>>>>
>>>> I see the page of consultancy firms:
>>>>
>>>> http://www.mediawiki.org/wiki/Professional_development_and_consulting
>>>>
>>>> No doubt there are various methods used to make money from developments:
>>>>
>>>> - Direct charging for consultancy time
>>>> - Requesting donations
>>>> - Offering extensions with a commercial license
>>>>
>>>> The method that appeals to me most is the combination of open source
>>>> and a commercial license - like Virtualbox that's free for anybody to
>>>> use, but, if anybody wants to use the extensions commercially, there
>>>> is a license fee.
>>>>
>>>> How well do these various models work in practice?
>>>>
>>>> ------------------------------------------------------------------------------
>>>> One dashboard for servers and applications across Physical-Virtual-Cloud
>>>> Widest out-of-the-box monitoring support with 50+ applications
>>>> Performance metrics, stats and reports that give you Actionable Insights
>>>> Deep dive visibility with transaction tracing using APM Insight.
>>>> http://ad.doubleclick.net/ddm/clk/290420510;117567292;y
>>>> _______________________________________________
>>>> Semediawiki-user mailing list
>>>> [hidden email]
>>>> https://lists.sourceforge.net/lists/listinfo/semediawiki-user
>>
>>
>>
>> --
>> Peter Brooks
>>
>> Tel: +27 21 447 9752
>> Mobile: +27 82 717 6 404
>> Twitter: Fustbariclation
>> Author Page: amazon.com/author/peter_brooks



--
Peter Brooks

Tel: +27 21 447 9752
Mobile: +27 82 717 6 404
Twitter: Fustbariclation
Author Page: amazon.com/author/peter_brooks

------------------------------------------------------------------------------
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Widest out-of-the-box monitoring support with 50+ applications
Performance metrics, stats and reports that give you Actionable Insights
Deep dive visibility with transaction tracing using APM Insight.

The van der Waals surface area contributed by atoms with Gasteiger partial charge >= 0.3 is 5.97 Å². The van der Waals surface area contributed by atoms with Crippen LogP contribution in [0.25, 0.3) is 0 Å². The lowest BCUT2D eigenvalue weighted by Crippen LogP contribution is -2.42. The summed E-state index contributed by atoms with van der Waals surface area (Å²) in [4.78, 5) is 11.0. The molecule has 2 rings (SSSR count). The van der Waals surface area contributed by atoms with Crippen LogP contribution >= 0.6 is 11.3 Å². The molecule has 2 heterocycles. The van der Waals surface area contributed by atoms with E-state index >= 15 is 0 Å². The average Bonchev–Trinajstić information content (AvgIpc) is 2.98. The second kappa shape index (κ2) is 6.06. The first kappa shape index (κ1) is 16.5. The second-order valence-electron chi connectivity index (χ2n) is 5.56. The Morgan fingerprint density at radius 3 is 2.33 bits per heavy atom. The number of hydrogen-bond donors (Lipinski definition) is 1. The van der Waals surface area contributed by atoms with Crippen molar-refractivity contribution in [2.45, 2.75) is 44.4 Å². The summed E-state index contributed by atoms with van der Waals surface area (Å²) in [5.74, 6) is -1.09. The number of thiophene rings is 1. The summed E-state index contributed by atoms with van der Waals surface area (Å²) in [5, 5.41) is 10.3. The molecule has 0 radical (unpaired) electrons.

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Re: Licensing SMW solutions

planetenxin
In reply to this post by Krabina Bernhard
Bernhard and others,

Am 19.05.2015 um 21:55 schrieb Krabina Bernhard:
> Gesinn IT offers "semantic:apps"

semantic::apps is content we provide (forms, properties, categories,
templates), not software. To get this 'maintainable', we need a clearly
defined stack to run that on. That's what we call 'semantic::core'. It's
a 100% free and open-source enterprise MediaWiki distribution.

We use vagrant/puppet to pull the available sources and to make systems
maintainable. Nothing gesinn.it specific here. That's important to know.
It's our knowledge and experience we're selling.

Our customers typically don't like to figure out how to install the
latest version of VisualEditor or how to setup a stable backup process
for their wiki. We do that for them. But if they like, they get full
root access to the boxes / sources.

/Alexander

--
________________________________________________
semantic::apps by gesinn.it
Business Applications with Semantic Mediawiki.
http://semantic-apps.com

------------------------------------------------------------------------------
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Deep dive visibility with transaction tracing using APM Insight.
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Re: Licensing SMW solutions

Schneider, Martin
Here I have to ask:
"That's what we call 'semantic::core'. It's a 100% free and open-source enterprise MediaWiki distribution."

When reading this I would say that I can download semantic::core from the web and use it according to the accompanying license.

But this is not the case. There is only a page with pricing information: 3.900 € per installation. This is not what I would call free.
https://www.semantic-apps.com/de/core/%C3%BCberblick

I have to conclude that although the parts of semantic::core seem to be open source, semantic::core itself is not.

Best regards, Martin

-----Ursprüngliche Nachricht-----
Von: planetenxin [mailto:[hidden email]]
Gesendet: Mittwoch, 20. Mai 2015 11:54
An: Krabina Bernhard; Peter Brooks
Cc: semediawiki-user
Betreff: Re: [Semediawiki-user] Licensing SMW solutions

Bernhard and others,

Am 19.05.2015 um 21:55 schrieb Krabina Bernhard:
> Gesinn IT offers "semantic:apps"

semantic::apps is content we provide (forms, properties, categories, templates), not software. To get this 'maintainable', we need a clearly defined stack to run that on. That's what we call 'semantic::core'. It's a 100% free and open-source enterprise MediaWiki distribution.

We use vagrant/puppet to pull the available sources and to make systems maintainable. Nothing gesinn.it specific here. That's important to know.